The asteroid, named by NASA's Asteroid 2019 AG7, will make a so-called "Earth Close Approach" tomorrow. The space rock was first discovered on December 31, 2018 on New Year's Eve by space radars. The last known observations on Saturday, January 12, indicate that the asteroid is now heading for the planet. According to NASA's Jet Propulsion Laboratory (JPL) in Pasadena, California, the asteroid will fly past 22:43 GMT (UTC) on Tuesday, January 12.
During the flyby, the asteroid swings past our home planet the closest distance to Earth.
Fortunately, the asteroid will barely miss the planet by less than one million miles (1.5 million km).
But the close meshing of the asteroid with the earth and its imposing size is good enough to attract astronomers' attention.
NASA's JPL estimates that asteroid AG7 measurements range anywhere from 75.4 feet to 1
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Such a large asteroid is almost like all the Arc de Triomphe in Paris and the Nelson Pillar in London.
Even at the bottom of the size estimate The asteroid is large enough to be considered a potential hazard
An asteroid of similar size injured more than 1,500 people in 2013 when it exploded over the Chelyabinsk region in Russia.
The so-called Chelyabinsk meteor exploded with 20 to 30 times higher power than an atomic bomb.
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Asteroid experts believe the meteor is only about 65.6 feet wide (20 m).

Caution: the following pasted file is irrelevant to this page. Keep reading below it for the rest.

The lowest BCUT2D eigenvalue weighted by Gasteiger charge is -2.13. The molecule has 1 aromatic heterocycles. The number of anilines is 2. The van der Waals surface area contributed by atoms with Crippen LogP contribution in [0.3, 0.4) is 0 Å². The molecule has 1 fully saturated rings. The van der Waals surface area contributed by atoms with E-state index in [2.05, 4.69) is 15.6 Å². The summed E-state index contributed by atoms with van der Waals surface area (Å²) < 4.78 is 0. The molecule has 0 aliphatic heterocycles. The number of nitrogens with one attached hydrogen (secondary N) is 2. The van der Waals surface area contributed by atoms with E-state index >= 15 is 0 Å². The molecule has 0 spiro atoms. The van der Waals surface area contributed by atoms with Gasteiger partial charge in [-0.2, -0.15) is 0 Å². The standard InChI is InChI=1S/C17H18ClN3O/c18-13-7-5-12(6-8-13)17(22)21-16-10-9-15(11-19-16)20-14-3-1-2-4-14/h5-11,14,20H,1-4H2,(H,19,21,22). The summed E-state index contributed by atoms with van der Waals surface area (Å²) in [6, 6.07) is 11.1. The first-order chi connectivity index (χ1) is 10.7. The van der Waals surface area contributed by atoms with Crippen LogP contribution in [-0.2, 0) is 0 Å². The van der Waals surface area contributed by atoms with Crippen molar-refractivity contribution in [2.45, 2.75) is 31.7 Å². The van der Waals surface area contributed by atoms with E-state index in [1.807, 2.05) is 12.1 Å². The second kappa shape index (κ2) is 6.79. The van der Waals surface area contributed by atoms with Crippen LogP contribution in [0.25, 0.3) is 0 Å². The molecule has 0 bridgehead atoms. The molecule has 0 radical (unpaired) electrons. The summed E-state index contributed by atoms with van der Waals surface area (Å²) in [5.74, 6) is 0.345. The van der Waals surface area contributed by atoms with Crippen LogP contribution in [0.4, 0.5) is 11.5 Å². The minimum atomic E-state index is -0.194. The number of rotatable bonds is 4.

A NASA report reads: Thousands of buildings and more than a thousand people were injured, mainly by broken glass by the shockwave .
"According to recent estimates, there are nearly 10 million NEOs larger than 20 meters, but they are extremely hard to spot before entering the Earth's atmosphere.
The good news is that asteroid AG7 will not have a chance tomorrow to cause similar damage when approaching Earth.
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The asteroid will be in close proximity to our planet within 0.01008 astronomical units (AU) or 3.92 Lunar Reach Distance (LD).
An astronomical unit is the distance between the Earth and the Sun and measures 149.6 million kilometers.
Asteroid AG7 will reduce this distance tomorrow to approximately 1.5 million kilometers (936,994.54 miles).
This is about 3.92 times the distance from Earth to the Moon.
And on the night of the flyby, the asteroid will rush through space at a frantic pace of 15,188.8 miles per second or 6.79 km per second.